U.S. foreign policy has not been the No.1 focus of the presidential campaign. But one nation often invokes sharp comment from the candidates: Iran.
Iran's nuclear program and its involvement in Iraq present formidable foreign policy challenges for any U.S. president, current or future. But the responses of the candidates in the campaign so far have not always seemed carefully considered.
Iran had not generated much public comment from the candidates until the morning of the Pennsylvania primary in April, when Sen. Hillary Clinton (D-NY) was asked on ABC's Good Morning America what she would do if Iran attacked Israel with nuclear weapons.
We will attack them, Clinton said, and I want the Iranians to understand that.
Clinton Espouses Policy of Deterrence
"It does mean that they have to look very carefully at their society," she said. "Because whatever stage of development they might be in their nuclear weapons program in the next 10 years, during which they might foolishly consider launching an attack on Israel, we would be able to totally obliterate them."
It was an unusually blunt and threatening statement, certainly meant to display Clinton's toughness and to appeal to supporters of Israel. Clinton was asked about it later that day and tried to explain that it was not meant to be as bellicose as it sounded.
"It's a question not of what might be on or off the table, concerning a tactical or strategic decision, but an effort on my part to get back to what worked during the Cold War, which was deterrence," Clinton said.
"Iran is feeling quite powerful. They have been empowered by the actions of the last seven years. And they must know that there are lines that the world will not let them cross," she said.
Obama: No Nuclear Weapons for Iran, Period
Clinton's use of the word "obliterate" overshadowed her more nuanced explanation involving deterrence. Her rival for the Democratic presidential nomination, Sen. Barack Obama of Illinois, picked up on it immediately and continues to criticize her for it, most recently on NBC's Meet the Press.
"It's not the language that we need right now, and I think it's language that's reflective of George Bush," Obama said.
"We have had a foreign policy of bluster and saber-rattling and tough talk. In the meantime, we make a series of strategic decisions that actually strengthen Iran," he said.
Obama said he would respond forcefully to an Iranian attack on Israel or any American ally, but he challenged the hypothetical question, saying it presupposes a failure of U.S. policy that a president ought to have something to say about.
"We shouldn't allow Iran to have nuclear weapons, period. I have consistently said that I will do everything in my power to prevent them from having it, and I have not ruled out military force as an option," Obama said.
McCain Not Eager to Use Military Force Against Iran
Sen. John McCain of Arizona, the presumptive Republican presidential candidate, has created his own controversy on Iran. Last year, speaking to a group of veterans, he was asked when the U.S. was going to send an airmail message to Iran.
McCain responded with a musical reference, singing "Bomb, bomb, bomb, bomb, bomb Iran" to the tune of the Beach Boys' song "Barbara Ann."
Since then McCain has responded to criticism of his performance with a dismissive, "It was a joke. Get a life."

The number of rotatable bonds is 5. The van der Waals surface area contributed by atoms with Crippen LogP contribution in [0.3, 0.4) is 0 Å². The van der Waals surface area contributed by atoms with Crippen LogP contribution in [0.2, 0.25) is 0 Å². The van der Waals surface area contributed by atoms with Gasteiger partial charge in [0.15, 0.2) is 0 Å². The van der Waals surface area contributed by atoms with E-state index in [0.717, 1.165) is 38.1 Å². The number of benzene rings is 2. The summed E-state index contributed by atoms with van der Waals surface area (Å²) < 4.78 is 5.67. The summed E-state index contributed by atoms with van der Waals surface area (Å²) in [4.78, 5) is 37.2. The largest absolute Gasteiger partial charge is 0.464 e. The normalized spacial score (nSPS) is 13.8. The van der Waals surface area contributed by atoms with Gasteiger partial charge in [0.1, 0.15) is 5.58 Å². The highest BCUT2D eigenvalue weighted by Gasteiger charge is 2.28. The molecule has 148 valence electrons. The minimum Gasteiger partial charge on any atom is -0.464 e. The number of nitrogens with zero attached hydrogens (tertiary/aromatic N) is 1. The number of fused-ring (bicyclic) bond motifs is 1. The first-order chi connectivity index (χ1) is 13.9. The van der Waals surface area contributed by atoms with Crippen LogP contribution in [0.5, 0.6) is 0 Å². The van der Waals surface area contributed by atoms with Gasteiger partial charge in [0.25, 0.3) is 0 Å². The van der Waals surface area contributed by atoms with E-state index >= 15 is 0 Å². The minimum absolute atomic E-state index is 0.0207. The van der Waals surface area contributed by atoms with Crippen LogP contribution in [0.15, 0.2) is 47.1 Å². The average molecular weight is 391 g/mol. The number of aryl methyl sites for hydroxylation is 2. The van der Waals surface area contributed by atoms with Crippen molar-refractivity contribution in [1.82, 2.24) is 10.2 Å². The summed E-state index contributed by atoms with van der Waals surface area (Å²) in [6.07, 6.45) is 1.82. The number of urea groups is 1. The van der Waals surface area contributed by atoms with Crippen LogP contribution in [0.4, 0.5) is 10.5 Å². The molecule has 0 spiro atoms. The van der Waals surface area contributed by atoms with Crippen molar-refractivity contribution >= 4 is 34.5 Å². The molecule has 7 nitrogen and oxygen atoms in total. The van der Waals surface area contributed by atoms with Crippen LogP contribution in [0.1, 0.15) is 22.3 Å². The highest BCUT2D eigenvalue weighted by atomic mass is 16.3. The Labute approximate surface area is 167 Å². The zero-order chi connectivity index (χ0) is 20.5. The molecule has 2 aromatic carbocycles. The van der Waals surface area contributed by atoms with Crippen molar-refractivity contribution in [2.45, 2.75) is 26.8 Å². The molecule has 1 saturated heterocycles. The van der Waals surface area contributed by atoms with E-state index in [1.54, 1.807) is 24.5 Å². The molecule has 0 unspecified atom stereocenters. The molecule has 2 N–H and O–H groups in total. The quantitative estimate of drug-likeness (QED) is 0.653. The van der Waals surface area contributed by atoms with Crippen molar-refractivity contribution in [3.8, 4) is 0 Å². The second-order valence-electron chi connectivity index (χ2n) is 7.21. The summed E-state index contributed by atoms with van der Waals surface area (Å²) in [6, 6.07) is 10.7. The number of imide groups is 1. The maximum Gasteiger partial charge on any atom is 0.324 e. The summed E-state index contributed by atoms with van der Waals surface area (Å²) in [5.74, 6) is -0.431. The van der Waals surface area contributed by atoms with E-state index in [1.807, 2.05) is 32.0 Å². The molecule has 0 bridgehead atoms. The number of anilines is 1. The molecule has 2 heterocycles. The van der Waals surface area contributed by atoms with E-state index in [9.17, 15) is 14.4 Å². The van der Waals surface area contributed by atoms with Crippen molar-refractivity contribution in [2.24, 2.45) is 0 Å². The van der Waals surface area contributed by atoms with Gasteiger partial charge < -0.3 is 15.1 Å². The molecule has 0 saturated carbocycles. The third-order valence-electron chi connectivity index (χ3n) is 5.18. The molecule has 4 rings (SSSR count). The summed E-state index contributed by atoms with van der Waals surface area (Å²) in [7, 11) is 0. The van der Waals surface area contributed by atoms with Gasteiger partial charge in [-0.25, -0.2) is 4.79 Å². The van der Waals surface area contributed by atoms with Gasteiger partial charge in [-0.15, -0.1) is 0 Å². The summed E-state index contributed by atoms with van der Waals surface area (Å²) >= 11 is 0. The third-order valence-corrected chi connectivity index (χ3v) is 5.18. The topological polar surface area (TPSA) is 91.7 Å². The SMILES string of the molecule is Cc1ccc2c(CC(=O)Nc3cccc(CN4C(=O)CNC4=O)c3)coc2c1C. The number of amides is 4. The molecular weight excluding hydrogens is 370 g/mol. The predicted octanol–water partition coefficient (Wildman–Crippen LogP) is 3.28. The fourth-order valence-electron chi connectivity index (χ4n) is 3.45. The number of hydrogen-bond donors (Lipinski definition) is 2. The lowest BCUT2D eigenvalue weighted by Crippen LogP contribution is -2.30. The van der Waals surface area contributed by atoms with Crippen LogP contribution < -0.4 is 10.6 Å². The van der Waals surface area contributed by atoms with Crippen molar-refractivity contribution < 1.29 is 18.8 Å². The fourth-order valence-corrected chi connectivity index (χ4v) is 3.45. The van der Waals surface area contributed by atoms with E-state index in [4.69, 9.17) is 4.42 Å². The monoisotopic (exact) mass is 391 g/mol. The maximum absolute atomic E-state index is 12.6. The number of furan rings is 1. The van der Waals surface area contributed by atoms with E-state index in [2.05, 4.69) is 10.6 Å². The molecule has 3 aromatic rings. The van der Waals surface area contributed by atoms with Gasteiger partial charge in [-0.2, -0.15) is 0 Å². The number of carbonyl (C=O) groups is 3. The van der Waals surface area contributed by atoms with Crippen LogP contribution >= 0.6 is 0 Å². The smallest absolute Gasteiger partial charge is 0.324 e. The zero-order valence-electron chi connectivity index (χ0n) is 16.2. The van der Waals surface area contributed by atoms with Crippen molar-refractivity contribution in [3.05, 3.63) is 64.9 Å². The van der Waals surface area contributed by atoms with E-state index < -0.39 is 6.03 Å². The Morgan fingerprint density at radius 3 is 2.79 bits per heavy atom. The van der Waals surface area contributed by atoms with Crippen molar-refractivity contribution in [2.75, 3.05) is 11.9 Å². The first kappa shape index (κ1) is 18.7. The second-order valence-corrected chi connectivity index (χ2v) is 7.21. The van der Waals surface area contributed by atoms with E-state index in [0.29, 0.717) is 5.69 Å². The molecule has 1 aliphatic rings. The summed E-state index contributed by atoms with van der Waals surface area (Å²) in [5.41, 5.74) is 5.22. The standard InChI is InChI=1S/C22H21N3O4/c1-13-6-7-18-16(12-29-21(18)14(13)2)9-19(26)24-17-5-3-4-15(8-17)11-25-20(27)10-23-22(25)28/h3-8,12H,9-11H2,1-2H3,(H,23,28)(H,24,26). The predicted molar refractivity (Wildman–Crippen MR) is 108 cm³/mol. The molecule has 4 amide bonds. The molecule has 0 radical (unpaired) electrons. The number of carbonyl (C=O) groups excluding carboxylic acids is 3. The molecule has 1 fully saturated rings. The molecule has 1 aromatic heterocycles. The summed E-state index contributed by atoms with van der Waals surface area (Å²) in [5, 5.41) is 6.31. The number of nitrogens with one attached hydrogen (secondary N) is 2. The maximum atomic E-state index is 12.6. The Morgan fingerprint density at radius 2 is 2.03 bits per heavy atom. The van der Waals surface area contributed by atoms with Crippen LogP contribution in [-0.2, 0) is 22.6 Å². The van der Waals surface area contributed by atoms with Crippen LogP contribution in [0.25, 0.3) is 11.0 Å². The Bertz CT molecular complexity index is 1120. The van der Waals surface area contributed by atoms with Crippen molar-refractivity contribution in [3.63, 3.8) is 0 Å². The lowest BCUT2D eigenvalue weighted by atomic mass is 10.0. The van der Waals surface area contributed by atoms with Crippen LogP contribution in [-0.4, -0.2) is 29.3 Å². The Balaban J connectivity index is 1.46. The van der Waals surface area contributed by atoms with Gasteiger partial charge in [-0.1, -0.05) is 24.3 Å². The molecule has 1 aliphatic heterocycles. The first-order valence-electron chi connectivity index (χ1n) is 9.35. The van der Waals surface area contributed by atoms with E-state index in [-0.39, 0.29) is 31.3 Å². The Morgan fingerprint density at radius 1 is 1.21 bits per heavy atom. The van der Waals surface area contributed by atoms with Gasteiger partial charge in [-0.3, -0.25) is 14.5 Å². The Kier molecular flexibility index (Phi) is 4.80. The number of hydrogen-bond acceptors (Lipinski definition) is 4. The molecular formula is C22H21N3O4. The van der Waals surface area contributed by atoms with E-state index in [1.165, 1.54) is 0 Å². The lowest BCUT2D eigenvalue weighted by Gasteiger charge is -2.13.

In reality, McCain has suggested he is not eager to use military force against Iran.
"There's only one thing worse than military action against Iran, and that is Iran acquiring nuclear weapons. But there [are] a lot of things we can do that we haven't done that I think could have some beneficial effect," McCain said, advocating what he calls "meaningful economic sanctions."
Candidates' Actual Policies More Complex than Sound Bites
While their public comments on Iran have lacked complexity, the three candidates do have views that are more nuanced. Recently, the Washington-based Institute for Science and International Security asked each campaign how it views uranium enrichment in Iran and what should be done about it. The three campaigns responded with fairly detailed answers.
McCain said that Iran must permanently abandon uranium enrichment, which goes beyond the demands of recent U.N. Security Council resolutions, says Jacqueline Shire, who helped fashion the questions.
"McCain gave a ... direct answer, saying there's no circumstance under which the international community can be confident that uranium-enrichment activity in Iran is for peaceful purposes," Shire says.
McCain does advocate a plan to provide Iran with nuclear fuel for its civilian nuclear power program, but that fuel would be produced in Russia.
Obama offers a similar plan overseen by the International Atomic Energy Agency in the context of a global moratorium on all new uranium enrichment activities.
In contrast to President Bush, both Obama and Clinton favor direct talks with Iran without insisting that Iran suspend uranium enrichment first, Shire says.
"[Clinton] and Obama ... hew closely to the approach that diplomacy is best — in Clinton's case, carrots and sticks; in Obama's case, thinking maybe a little more broadly about bringing the international community into the solution," she says.
Clinton also has advocated extending a U.S. nuclear umbrella to friends of the U.S. in the Middle East if Iran does acquire nuclear weapons.
For its part, Iran insists it is not seeking nuclear weapons. It has ignored U.N. Security Council sanctions and quite publicly continues to expand its uranium-enrichment program.